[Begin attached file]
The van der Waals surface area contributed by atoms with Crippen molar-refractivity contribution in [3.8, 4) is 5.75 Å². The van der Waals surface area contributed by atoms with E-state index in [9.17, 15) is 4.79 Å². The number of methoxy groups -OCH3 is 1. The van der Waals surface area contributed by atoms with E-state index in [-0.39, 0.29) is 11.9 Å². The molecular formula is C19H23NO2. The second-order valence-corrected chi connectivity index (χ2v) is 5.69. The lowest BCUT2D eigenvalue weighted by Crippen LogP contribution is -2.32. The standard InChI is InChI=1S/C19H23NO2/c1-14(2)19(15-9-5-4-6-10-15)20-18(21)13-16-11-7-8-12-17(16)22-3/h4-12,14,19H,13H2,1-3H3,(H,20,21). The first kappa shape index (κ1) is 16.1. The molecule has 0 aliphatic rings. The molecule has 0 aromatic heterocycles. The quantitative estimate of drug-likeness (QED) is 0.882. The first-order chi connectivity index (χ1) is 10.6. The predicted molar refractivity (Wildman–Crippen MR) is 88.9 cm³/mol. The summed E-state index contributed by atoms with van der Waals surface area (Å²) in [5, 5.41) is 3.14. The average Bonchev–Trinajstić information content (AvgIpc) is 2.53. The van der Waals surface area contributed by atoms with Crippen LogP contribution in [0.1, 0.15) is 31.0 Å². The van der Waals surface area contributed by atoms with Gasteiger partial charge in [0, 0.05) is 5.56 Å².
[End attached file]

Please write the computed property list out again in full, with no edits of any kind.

The van der Waals surface area contributed by atoms with Crippen molar-refractivity contribution in [3.8, 4) is 5.75 Å². The van der Waals surface area contributed by atoms with E-state index in [9.17, 15) is 4.79 Å². The number of methoxy groups -OCH3 is 1. The van der Waals surface area contributed by atoms with E-state index in [-0.39, 0.29) is 11.9 Å². The molecular formula is C19H23NO2. The second-order valence-corrected chi connectivity index (χ2v) is 5.69. The lowest BCUT2D eigenvalue weighted by Crippen LogP contribution is -2.32. The standard InChI is InChI=1S/C19H23NO2/c1-14(2)19(15-9-5-4-6-10-15)20-18(21)13-16-11-7-8-12-17(16)22-3/h4-12,14,19H,13H2,1-3H3,(H,20,21). The first kappa shape index (κ1) is 16.1. The molecule has 0 aliphatic rings. The molecule has 0 aromatic heterocycles. The quantitative estimate of drug-likeness (QED) is 0.882. The first-order chi connectivity index (χ1) is 10.6. The predicted molar refractivity (Wildman–Crippen MR) is 88.9 cm³/mol. The summed E-state index contributed by atoms with van der Waals surface area (Å²) in [5, 5.41) is 3.14. The average Bonchev–Trinajstić information content (AvgIpc) is 2.53. The van der Waals surface area contributed by atoms with Crippen LogP contribution in [0.1, 0.15) is 31.0 Å². The van der Waals surface area contributed by atoms with Gasteiger partial charge in [0, 0.05) is 5.56 Å².